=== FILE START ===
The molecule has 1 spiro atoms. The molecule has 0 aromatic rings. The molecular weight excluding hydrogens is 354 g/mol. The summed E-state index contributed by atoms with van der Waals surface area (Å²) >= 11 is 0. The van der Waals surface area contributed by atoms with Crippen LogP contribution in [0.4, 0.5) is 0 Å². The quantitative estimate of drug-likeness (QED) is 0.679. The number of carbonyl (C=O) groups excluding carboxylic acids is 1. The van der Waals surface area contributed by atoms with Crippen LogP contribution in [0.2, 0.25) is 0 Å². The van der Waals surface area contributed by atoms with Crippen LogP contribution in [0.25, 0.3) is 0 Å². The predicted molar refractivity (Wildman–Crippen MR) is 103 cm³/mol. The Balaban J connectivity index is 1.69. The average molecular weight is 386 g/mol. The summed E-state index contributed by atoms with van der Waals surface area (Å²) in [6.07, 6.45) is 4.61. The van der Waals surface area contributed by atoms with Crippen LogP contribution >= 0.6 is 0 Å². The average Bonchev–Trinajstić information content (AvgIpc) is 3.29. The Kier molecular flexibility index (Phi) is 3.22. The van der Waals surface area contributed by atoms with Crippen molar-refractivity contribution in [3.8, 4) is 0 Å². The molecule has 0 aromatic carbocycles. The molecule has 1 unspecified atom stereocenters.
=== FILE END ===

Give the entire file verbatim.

The molecule has 1 spiro atoms. The molecule has 0 aromatic rings. The molecular weight excluding hydrogens is 354 g/mol. The summed E-state index contributed by atoms with van der Waals surface area (Å²) >= 11 is 0. The van der Waals surface area contributed by atoms with Crippen LogP contribution in [0.4, 0.5) is 0 Å². The quantitative estimate of drug-likeness (QED) is 0.679. The number of carbonyl (C=O) groups excluding carboxylic acids is 1. The van der Waals surface area contributed by atoms with Crippen LogP contribution in [0.2, 0.25) is 0 Å². The van der Waals surface area contributed by atoms with Crippen LogP contribution in [0.25, 0.3) is 0 Å². The predicted molar refractivity (Wildman–Crippen MR) is 103 cm³/mol. The Balaban J connectivity index is 1.69. The average molecular weight is 386 g/mol. The summed E-state index contributed by atoms with van der Waals surface area (Å²) in [6.07, 6.45) is 4.61. The van der Waals surface area contributed by atoms with Crippen LogP contribution >= 0.6 is 0 Å². The average Bonchev–Trinajstić information content (AvgIpc) is 3.29. The Kier molecular flexibility index (Phi) is 3.22. The van der Waals surface area contributed by atoms with Crippen molar-refractivity contribution in [3.8, 4) is 0 Å². The molecule has 0 aromatic carbocycles. The molecule has 1 unspecified atom stereocenters.